In the world of charitable activities, it’s common to hear people using the terms nonprofit organization and 501(c)(3) in reference to all charitable organizations. There’s a good deal of truth in that, but it’s not quite that simple. The federal government recognizes different types of charitable organizations, and there are different rules for each of them, depending on the classification.
We’re providing an overview that includes how to define a 501(c)(3) and what the requirements are, as well as specific restrictions and tax implications boards need to be aware of.
Defining Nonprofits: What Is a 501(c)(3)?
Exactly what is a 501(c)(3) organization? In broad terms, it’s a section of the U.S. Internal Revenue Code (IRC) that corresponds to a distinct category of nonprofit organizations. An organization that has a 501(c)(3) distinction isn’t required to pay federal income taxes.
The federal government also defines public charity as a nonprofit organization that receives a large part of its income or revenue from the general public, the government, or both. There is a requirement that nonprofits receive at least of third of their income from donations given by the general public.
The federal government also gives a tax break to individuals and organizations that make donations to charitable organizations. That’s a great incentive for people and businesses to lower their taxable income while supporting their favorite charities. Typically, individuals can make donations for up to half of their adjusted gross income and still get the tax break.
Understanding Different Types of Section 501(c)(3) Organizations
The IRS lists over 30 types of nonprofit organizations, and not all of them are 501(c)(3). The rules are regulated by IRS as delegated by the U.S. Department of the Treasury.
What type of corporation is a 501(c)(3)? To understand the differences in the types of Section 501(c)(3) organizations, you could think of it in three categories:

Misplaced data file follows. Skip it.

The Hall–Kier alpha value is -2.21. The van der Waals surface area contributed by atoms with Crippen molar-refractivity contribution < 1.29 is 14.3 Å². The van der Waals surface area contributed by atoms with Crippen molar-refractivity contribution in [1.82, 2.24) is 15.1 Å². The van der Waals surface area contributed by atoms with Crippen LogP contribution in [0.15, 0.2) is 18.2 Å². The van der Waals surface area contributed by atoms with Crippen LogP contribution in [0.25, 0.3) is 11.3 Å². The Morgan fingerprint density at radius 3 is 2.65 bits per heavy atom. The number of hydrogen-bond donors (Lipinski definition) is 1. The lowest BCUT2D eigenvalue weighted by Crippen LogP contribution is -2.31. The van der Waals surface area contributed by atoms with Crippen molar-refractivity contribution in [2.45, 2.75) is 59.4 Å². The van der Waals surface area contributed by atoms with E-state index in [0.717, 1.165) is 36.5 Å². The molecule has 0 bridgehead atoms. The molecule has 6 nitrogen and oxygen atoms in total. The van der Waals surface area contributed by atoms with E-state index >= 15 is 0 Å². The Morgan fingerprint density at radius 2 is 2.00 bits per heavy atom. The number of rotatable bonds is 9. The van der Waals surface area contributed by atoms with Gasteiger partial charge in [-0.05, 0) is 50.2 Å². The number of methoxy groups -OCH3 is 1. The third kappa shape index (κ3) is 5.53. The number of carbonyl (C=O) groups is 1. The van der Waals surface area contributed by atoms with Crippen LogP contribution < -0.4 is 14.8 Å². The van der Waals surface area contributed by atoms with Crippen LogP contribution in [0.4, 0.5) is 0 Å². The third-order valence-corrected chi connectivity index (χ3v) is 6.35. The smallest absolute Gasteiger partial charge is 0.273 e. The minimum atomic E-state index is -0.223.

- Charitable organizations
- Churches and other religious organizations
- Private foundations
The IRS also looks at where each organization’s primary financial support comes from. That puts private foundations in a little different classification than charitable organizations and churches/religious organizations.
Private foundations are different because they’re usually held by an individual, family, or corporation and they get most of their income from a small group of donors. The rules and regulations for private foundations are a bit stricter than for other types of charities. Donors of private foundations have more limitations on tax deductions than when making other types of donations.
One other thing to note—the IRS automatically assumes nonprofits are private foundations unless they prove otherwise.
What Are the Requirements for Section 501(c)(3)?
The IRS approves charitable organizations according to their purpose. For example, charitable organizations must exist for one of the following purposes:
- Testing for public safety
- Fostering national or international amateur sports competitions
- Preventing cruelty to children or animals
The IRS is also specific about what they consider to be charitable activities. These activities include:
- Providing relief for the poor, distressed, and underprivileged
- Advancing religion
- Advancing science or education
- Erecting or maintaining public buildings, monuments, or works
- Lessening the burden of governments